Prasaritta Padottanasa was something I struggled with. As I pushed forward, my naturally tight hamstrings and mild sacral imbalance were causing me to be in a state of resistance. The floor was six inches away. One morning, my teacher gently pushed her leg in front of my own while her warm hands, which were more suggestive rather than insistent, lengthened my spine up and forward. She whispered, “I have you,” on an exhalation, I felt something release as my crown kissed the mat. I’ve never doubted since that day the power of hands-on assistance. Touch has undeniable power, and I’ve found, as a yoga student and teacher, that well-executed adjustment can enhance the yoga experience at many levels.
The foundation and alignment
The foundation of yoga poses is a strong one. It’s important to have a strong alignment and a strong foundation. This will keep you safe and prevent injury. They also open up the nadis to receive prana and give us strong roots to build on. It may not be enough to use visual and verbal cues because students may lack body awareness. Using excessively long instructions can also lead students to become absorbed in their thoughts and forget about their bodies.
A teacher may discuss the exact placement of the pelvis when performing a standing twist. Students understand the cues intellectually but fail to apply them to their bodies. The teacher can guide the pelvis in the correct position when someone struggles to understand the words.
Students can safely refine and explore the asana after experiencing the stability and intelligence of the fundamental principles.
Support and stability
Support and stability are the key concepts in adjustments. When we dance at the edge of our comfort zones; yoga is most exciting. Surrender is essential in this area, where fear can be most prevalent.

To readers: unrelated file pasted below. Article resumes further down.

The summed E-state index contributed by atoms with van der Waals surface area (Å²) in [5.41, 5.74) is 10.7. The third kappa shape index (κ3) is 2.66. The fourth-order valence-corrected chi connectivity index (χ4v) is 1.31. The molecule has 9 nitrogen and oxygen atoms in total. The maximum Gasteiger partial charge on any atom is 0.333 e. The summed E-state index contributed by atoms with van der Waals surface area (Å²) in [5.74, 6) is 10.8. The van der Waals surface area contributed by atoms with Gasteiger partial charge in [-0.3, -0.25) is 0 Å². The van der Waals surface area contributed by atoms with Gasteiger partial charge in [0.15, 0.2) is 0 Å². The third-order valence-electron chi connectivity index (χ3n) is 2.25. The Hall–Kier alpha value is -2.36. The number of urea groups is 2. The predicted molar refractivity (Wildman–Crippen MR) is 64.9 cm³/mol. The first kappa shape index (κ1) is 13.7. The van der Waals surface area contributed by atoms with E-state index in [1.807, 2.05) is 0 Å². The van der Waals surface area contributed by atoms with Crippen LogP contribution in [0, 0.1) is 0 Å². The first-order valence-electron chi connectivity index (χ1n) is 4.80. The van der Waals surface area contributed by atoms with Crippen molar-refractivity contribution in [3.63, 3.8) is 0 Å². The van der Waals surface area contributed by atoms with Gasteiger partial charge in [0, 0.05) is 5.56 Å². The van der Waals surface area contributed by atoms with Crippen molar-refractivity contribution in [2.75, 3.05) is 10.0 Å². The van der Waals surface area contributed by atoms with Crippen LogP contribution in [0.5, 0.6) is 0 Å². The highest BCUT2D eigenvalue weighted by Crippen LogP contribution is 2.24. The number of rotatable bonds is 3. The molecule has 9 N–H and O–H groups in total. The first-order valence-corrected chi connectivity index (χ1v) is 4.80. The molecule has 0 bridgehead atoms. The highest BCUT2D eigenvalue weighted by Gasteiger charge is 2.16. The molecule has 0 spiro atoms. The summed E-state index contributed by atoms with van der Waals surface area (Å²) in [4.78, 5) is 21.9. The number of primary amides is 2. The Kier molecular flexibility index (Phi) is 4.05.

Take Sirsasana, for instance. This pose has a lot of fear potential. Verticality is difficult to achieve, and there is a high risk of falling. It is difficult to breathe and take appropriate action when you are just trying to keep upright.
Then your teacher will come to you and secure the pose with their hands wrapped around your calves. (No more falling!) The teacher then rolls the calves inwards and upwards to support and guide your exploration. Ascension, too! They let go of your legs, knowing you can do it, and place their palms on your lower back to remind you of their presence and breathing. For a brief moment, you are a bridge between heaven and Earth, a lightning rod for prana. A deep love of this once terrifying pose is born.
Hands-on assistance and the bond between teacher and student
Yoga classes can be large and impersonal due to its growing popularity. You may not know the name of your teacher, let alone your personality, your challenges, and your strengths. The teacher-student relationship can be strengthened by physical touch. Touching and being touched are both signs of trust, a sign of mutual affection. Touch can calm, encourage and ground us immediately in our bodies.
Should choose a teacher that you trust implicitly to get the most out of adjustments. You can communicate with your teacher to make adjustments before class starts. A simple “No thanks,” “Too Much,” or “More please,” can help keep the conversation going without interrupting the practice. After class, thank your teacher for the lesson and give any feedback you feel is necessary. You must respect your boundaries if you don’t want to be touched.
All of us are in this together
As teachers and students, we are all linked in the chain of ever-evolving yoga wisdom. I often calm down an agitated student by placing my hand gently on their sacrum. This is what my teacher taught me and how their teacher taught them. This simple gesture lets my student know I’ve got them, as I honor those who came before.